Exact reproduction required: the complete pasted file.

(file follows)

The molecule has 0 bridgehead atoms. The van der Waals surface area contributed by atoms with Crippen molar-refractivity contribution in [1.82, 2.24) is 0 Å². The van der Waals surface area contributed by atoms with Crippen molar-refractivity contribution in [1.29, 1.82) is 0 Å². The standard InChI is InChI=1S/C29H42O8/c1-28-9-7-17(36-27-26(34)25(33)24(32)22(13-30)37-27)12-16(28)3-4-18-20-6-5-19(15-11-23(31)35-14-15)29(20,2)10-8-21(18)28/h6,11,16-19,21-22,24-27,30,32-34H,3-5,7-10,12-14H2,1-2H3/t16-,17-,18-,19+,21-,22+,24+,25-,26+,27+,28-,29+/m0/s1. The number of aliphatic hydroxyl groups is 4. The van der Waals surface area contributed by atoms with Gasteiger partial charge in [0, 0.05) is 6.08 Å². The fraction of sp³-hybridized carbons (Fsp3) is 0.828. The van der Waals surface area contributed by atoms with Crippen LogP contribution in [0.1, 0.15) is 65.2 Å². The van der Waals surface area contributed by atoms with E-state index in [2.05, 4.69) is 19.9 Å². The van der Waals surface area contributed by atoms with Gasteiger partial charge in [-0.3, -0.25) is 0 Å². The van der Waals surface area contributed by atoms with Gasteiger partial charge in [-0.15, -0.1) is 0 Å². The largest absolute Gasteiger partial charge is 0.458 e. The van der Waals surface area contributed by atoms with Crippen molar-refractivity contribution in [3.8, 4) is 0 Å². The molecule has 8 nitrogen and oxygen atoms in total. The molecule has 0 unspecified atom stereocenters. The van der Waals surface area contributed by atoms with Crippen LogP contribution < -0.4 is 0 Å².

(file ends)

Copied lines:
The molecule has 0 bridgehead atoms. The van der Waals surface area contributed by atoms with Crippen molar-refractivity contribution in [1.82, 2.24) is 0 Å². The van der Waals surface area contributed by atoms with Crippen molar-refractivity contribution in [1.29, 1.82) is 0 Å². The standard InChI is InChI=1S/C29H42O8/c1-28-9-7-17(36-27-26(34)25(33)24(32)22(13-30)37-27)12-16(28)3-4-18-20-6-5-19(15-11-23(31)35-14-15)29(20,2)10-8-21(18)28/h6,11,16-19,21-22,24-27,30,32-34H,3-5,7-10,12-14H2,1-2H3/t16-,17-,18-,19+,21-,22+,24+,25-,26+,27+,28-,29+/m0/s1. The number of aliphatic hydroxyl groups is 4. The van der Waals surface area contributed by atoms with Gasteiger partial charge in [0, 0.05) is 6.08 Å². The fraction of sp³-hybridized carbons (Fsp3) is 0.828. The van der Waals surface area contributed by atoms with Crippen LogP contribution in [0.1, 0.15) is 65.2 Å². The van der Waals surface area contributed by atoms with E-state index in [2.05, 4.69) is 19.9 Å². The van der Waals surface area contributed by atoms with Gasteiger partial charge in [-0.3, -0.25) is 0 Å². The van der Waals surface area contributed by atoms with Gasteiger partial charge in [-0.15, -0.1) is 0 Å². The largest absolute Gasteiger partial charge is 0.458 e. The van der Waals surface area contributed by atoms with Crippen molar-refractivity contribution in [3.8, 4) is 0 Å². The molecule has 8 nitrogen and oxygen atoms in total. The molecule has 0 unspecified atom stereocenters. The van der Waals surface area contributed by atoms with Crippen LogP contribution < -0.4 is 0 Å².